Blog: Christmas cheer or New Year fear?
Leonie Barrie | 7 November 2007
Are UK retailers talking themselves into a gloomy Christmas? Results released by high street chains Next and M&S this week were peppered with references to the weather – a wet summer and mild winter have been disastrous for clothing sales – and the negative impact of higher energy bills and mortgage costs on take-home pay and spending power.
But look behind the comments, and it seems there is an upside. M&S, for instance, might have felt its first half growth lagged expectations, but profits still rose 11.5% to GBP451.8m. Apparel sales were up 3.1%, and the company has increased its share of the clothing market to 11.0%. Its store refurbishments are nearly finished, and it is now eyeing expansion in China and India.
And while Next’s results were widely considered disappointing, the retailer is working hard to improve its store environment and the quality of its clothes and expand the home shopping part of its business. Indeed, its Next Directory sales were up 1.2% in the 14 weeks to 3 November, helping to offset a 2.9% fall at its stores.
Or how about Primark – the UK’s second largest clothing retailer by number of garments sold, which saw annual revenues rise 37% to GBP1,602m (US$3,345m), with operating profit up 20% to GBP200m. Proof if ever it were needed that the right mix of fashion and value can certainly weather many a storm.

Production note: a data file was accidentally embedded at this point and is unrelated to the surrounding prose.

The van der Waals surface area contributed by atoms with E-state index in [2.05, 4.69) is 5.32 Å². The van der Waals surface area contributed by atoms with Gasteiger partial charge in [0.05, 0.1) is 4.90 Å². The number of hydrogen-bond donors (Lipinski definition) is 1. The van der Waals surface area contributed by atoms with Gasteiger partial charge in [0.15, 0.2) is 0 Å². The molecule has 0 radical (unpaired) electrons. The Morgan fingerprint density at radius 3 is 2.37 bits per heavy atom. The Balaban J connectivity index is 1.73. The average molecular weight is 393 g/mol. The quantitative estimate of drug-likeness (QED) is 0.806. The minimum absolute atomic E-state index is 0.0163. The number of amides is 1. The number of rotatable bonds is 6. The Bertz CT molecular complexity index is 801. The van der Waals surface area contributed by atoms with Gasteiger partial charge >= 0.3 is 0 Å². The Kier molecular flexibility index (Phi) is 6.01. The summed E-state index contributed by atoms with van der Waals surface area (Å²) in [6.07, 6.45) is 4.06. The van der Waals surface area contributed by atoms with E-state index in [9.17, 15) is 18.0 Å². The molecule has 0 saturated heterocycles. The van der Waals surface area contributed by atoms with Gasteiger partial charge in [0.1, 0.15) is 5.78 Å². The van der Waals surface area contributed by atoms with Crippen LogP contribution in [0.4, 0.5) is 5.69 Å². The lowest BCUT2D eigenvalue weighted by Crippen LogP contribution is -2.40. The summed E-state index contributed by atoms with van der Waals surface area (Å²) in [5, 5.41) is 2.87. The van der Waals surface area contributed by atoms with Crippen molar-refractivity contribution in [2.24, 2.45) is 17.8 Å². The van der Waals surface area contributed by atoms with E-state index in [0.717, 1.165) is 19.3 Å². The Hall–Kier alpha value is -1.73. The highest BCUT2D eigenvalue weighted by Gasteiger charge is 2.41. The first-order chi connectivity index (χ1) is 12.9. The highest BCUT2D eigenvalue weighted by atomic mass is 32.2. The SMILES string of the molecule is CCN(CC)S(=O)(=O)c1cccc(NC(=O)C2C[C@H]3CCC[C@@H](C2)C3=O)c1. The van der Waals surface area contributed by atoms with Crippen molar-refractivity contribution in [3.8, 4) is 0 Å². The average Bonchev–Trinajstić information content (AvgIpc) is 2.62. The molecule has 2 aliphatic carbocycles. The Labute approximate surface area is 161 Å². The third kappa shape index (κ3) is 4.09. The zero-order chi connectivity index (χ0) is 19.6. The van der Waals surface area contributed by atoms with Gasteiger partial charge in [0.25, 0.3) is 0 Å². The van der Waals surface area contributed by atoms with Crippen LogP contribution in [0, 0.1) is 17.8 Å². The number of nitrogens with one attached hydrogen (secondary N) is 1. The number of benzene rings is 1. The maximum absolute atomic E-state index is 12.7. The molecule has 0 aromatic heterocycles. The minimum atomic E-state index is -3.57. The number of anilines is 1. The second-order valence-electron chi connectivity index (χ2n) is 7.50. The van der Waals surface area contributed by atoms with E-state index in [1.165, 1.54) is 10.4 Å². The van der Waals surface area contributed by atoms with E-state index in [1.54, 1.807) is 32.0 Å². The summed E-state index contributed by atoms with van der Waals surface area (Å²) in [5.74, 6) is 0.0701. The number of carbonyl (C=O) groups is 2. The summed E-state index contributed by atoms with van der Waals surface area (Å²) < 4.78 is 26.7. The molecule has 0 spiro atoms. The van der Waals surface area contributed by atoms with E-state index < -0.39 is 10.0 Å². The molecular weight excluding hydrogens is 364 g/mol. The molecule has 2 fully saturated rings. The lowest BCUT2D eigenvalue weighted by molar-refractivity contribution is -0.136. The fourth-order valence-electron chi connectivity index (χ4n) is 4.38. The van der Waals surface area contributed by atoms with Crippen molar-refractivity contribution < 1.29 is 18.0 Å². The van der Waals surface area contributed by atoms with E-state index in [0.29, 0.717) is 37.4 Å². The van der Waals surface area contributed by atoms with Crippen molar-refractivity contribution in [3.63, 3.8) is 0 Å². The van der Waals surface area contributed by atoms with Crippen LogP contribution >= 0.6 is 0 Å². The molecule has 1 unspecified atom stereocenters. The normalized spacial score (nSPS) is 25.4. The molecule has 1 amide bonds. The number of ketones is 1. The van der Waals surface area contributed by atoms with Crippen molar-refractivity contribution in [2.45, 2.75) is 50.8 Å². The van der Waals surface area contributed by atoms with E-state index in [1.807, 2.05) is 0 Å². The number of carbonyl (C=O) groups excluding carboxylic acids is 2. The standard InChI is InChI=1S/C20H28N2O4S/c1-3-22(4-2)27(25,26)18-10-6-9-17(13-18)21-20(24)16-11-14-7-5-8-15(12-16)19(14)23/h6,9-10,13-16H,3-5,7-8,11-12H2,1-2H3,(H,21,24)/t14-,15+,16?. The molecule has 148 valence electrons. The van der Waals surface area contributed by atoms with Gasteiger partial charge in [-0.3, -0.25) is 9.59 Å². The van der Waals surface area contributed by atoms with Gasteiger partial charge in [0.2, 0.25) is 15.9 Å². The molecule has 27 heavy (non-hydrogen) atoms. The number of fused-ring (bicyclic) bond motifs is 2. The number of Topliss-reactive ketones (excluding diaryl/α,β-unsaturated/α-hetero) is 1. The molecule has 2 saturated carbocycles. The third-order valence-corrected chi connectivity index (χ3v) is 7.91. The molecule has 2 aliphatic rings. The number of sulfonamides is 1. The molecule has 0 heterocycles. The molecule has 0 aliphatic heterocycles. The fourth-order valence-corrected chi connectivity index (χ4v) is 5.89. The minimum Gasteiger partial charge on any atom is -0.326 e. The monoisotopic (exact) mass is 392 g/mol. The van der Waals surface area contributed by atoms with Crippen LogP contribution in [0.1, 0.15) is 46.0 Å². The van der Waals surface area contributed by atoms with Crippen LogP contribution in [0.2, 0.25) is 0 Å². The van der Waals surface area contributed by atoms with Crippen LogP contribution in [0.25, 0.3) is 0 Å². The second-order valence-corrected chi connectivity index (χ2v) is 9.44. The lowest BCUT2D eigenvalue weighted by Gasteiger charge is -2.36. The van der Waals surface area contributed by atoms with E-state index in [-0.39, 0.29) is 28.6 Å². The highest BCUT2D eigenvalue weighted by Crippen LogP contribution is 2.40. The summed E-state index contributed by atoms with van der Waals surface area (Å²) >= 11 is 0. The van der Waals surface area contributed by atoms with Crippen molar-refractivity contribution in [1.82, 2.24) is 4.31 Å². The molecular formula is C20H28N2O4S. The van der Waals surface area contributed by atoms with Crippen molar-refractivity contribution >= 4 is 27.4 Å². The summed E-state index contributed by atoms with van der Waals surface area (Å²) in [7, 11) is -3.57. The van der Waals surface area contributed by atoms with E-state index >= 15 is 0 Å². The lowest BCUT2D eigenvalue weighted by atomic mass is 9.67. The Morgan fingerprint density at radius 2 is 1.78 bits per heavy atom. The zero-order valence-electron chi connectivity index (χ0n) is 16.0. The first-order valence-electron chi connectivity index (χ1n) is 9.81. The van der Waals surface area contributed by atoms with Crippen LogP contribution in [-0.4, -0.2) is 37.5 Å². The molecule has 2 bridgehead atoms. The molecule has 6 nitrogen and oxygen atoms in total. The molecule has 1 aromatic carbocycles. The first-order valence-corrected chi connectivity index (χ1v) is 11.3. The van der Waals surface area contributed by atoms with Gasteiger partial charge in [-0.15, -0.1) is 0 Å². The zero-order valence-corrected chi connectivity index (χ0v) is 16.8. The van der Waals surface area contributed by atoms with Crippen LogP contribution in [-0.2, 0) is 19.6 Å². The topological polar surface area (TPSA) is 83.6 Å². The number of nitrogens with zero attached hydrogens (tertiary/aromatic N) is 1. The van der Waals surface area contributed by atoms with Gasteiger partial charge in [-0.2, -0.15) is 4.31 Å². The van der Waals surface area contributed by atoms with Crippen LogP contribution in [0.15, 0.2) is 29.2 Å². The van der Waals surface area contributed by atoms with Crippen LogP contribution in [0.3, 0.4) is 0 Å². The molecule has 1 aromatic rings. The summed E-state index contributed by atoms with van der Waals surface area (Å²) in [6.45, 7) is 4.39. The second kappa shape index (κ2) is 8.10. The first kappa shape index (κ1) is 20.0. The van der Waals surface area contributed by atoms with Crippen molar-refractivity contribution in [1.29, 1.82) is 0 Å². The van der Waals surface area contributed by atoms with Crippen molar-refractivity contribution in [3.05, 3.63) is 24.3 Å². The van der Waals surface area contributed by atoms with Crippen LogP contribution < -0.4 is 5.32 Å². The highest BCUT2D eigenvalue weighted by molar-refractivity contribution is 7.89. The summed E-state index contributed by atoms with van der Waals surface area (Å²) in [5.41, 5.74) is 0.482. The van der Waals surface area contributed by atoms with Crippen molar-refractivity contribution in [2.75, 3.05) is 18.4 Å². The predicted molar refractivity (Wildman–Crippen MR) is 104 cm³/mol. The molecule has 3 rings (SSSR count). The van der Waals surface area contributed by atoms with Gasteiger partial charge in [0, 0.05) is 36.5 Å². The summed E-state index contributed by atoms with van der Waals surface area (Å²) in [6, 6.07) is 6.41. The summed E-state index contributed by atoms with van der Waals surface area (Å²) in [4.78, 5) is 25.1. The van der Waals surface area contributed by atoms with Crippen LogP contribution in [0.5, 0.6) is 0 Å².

Also dispelling comments that the retail outlook is quite as gloomy as it might seem – in the short term at least – is new research published this week which suggests conditions are likely to improve for clothing retailers in the run-up to Christmas.
Verdict Research predicts that shoppers will spend more than ever in this festive season, with clothing retailers benefiting from a last minute surge in spending, particularly on products like handbags and jewellery. The timing of Christmas Day on a Tuesday also means many people will leave their shopping until the last three days before Christmas.
However, the downside to this upbeat performance, the researchers say, is that consumers will be forced to tighten their belts in the New Year – making trading far tougher and really giving retailers something to worry about.
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